The Coin check has break-in so for preventing them so, that there should not be another heist “the Japanese regulators announced stricter regulations for crypto currency exchange”.
This summer the country’s Financial Services Agency has started to use new, rigid structure for registered crypto currency exchanges and will recommend discontinuing operations which failed to meet its new rules.
In interest for sustaining an evolving technology the government of Japan has primarily has recognized that virtual currencies are a valid form of payment.
In April the agency stated for registrations for crypto currency exchange is needed for new processes will extend beyond for simple certification which includes onsite investigations and how operations are managed.
Crypto currency exchanges will face more hard time on system management, as it will be having numerous passwords for currency values and it will be difficult for not storing currency in internet-connected computers. For preventing money laundering for customer’s verification and identification for major transfers. The exchanges need to have monitor customer account balances numerous times as to keep exchange assets separate from customer assets. To prevent from officers from using client funds the exchanges will also need to have rules in right place.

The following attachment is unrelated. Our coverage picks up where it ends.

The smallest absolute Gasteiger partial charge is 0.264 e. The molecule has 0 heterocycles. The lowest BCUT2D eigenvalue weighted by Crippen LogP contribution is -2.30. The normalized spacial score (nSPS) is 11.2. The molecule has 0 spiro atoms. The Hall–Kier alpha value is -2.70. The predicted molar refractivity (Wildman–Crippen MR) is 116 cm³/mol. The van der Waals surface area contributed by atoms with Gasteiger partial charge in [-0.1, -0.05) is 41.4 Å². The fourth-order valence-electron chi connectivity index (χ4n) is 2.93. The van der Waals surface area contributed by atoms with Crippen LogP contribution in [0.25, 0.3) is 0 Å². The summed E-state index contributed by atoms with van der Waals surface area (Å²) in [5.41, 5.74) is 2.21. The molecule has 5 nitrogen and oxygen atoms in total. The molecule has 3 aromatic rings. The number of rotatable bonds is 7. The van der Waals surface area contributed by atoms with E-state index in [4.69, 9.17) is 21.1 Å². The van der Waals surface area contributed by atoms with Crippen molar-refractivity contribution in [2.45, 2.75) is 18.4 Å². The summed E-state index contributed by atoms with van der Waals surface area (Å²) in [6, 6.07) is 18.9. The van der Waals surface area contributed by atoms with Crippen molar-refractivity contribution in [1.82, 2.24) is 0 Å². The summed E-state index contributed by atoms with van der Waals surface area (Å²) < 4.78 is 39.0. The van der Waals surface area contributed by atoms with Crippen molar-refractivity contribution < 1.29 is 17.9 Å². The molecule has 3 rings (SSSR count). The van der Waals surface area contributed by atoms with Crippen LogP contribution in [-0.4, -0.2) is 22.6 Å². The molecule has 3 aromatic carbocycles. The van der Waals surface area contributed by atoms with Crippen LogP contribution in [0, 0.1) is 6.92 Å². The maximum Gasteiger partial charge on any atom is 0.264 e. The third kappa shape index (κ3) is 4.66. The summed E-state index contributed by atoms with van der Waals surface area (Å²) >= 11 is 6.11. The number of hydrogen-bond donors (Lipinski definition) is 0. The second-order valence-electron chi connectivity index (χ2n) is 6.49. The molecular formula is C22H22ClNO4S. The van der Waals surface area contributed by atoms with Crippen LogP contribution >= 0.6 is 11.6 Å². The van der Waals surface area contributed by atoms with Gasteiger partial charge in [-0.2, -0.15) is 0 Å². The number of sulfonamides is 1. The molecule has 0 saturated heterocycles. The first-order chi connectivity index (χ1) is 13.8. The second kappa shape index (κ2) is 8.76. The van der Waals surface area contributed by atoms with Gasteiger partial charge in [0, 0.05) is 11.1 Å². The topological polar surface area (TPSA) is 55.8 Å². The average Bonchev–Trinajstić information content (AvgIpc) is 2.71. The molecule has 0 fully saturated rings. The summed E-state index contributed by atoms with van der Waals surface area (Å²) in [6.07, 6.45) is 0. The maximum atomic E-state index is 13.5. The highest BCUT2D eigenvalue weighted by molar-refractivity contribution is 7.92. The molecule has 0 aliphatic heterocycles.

Because of Coin check theft the Japan’s financial regulator need to upraise its inquiry on crypto currency exchanges. The new types of crypto currencies should be registered as new rules will be implied on them. Money laundering for exchanges will not be allowed for high degree of invisibility.
The agency will have to investigate the visit the exchanges for passing the initial screening to examine and verify the number of employees and their operations.
“Feeling our way through the dark on how thoroughly we should check these different aspects,” an unnamed agency source said. This new system will able to identify risks and will conduct detailed assessments.
In January, Coin check succumbed to a record-setting hack that saw the attackers make off with $530 million worth of NEM tokens (XEM), raked in 62.6 billion yen ($573 million) in revenue, against just 8.8 billion ($8.1 million) in ordinary operating expenses.